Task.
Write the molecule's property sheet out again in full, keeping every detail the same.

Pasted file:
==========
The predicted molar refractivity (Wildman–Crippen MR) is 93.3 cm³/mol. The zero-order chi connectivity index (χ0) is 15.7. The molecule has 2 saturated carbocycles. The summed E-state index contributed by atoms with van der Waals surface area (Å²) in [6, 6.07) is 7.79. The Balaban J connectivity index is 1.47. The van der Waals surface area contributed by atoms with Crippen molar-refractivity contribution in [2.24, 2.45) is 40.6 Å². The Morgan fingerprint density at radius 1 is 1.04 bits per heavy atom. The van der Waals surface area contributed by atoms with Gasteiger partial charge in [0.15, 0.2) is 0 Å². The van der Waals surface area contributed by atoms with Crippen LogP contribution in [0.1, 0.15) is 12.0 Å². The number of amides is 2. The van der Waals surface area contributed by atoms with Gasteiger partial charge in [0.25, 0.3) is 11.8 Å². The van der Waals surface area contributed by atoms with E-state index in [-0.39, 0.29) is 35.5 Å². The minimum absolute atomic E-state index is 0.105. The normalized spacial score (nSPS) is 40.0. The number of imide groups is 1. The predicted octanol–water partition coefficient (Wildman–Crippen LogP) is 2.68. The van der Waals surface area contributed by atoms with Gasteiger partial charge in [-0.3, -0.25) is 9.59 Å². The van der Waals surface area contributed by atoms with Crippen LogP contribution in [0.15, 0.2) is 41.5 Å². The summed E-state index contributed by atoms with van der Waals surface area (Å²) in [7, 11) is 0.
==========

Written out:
The predicted molar refractivity (Wildman–Crippen MR) is 93.3 cm³/mol. The zero-order chi connectivity index (χ0) is 15.7. The molecule has 2 saturated carbocycles. The summed E-state index contributed by atoms with van der Waals surface area (Å²) in [6, 6.07) is 7.79. The Balaban J connectivity index is 1.47. The van der Waals surface area contributed by atoms with Crippen molar-refractivity contribution in [2.24, 2.45) is 40.6 Å². The Morgan fingerprint density at radius 1 is 1.04 bits per heavy atom. The van der Waals surface area contributed by atoms with Gasteiger partial charge in [0.15, 0.2) is 0 Å². The van der Waals surface area contributed by atoms with Crippen LogP contribution in [0.1, 0.15) is 12.0 Å². The number of amides is 2. The van der Waals surface area contributed by atoms with Gasteiger partial charge in [0.25, 0.3) is 11.8 Å². The van der Waals surface area contributed by atoms with E-state index in [-0.39, 0.29) is 35.5 Å². The minimum absolute atomic E-state index is 0.105. The normalized spacial score (nSPS) is 40.0. The number of imide groups is 1. The predicted octanol–water partition coefficient (Wildman–Crippen LogP) is 2.68. The van der Waals surface area contributed by atoms with Gasteiger partial charge in [-0.3, -0.25) is 9.59 Å². The van der Waals surface area contributed by atoms with Crippen LogP contribution in [0.15, 0.2) is 41.5 Å². The summed E-state index contributed by atoms with van der Waals surface area (Å²) in [7, 11) is 0.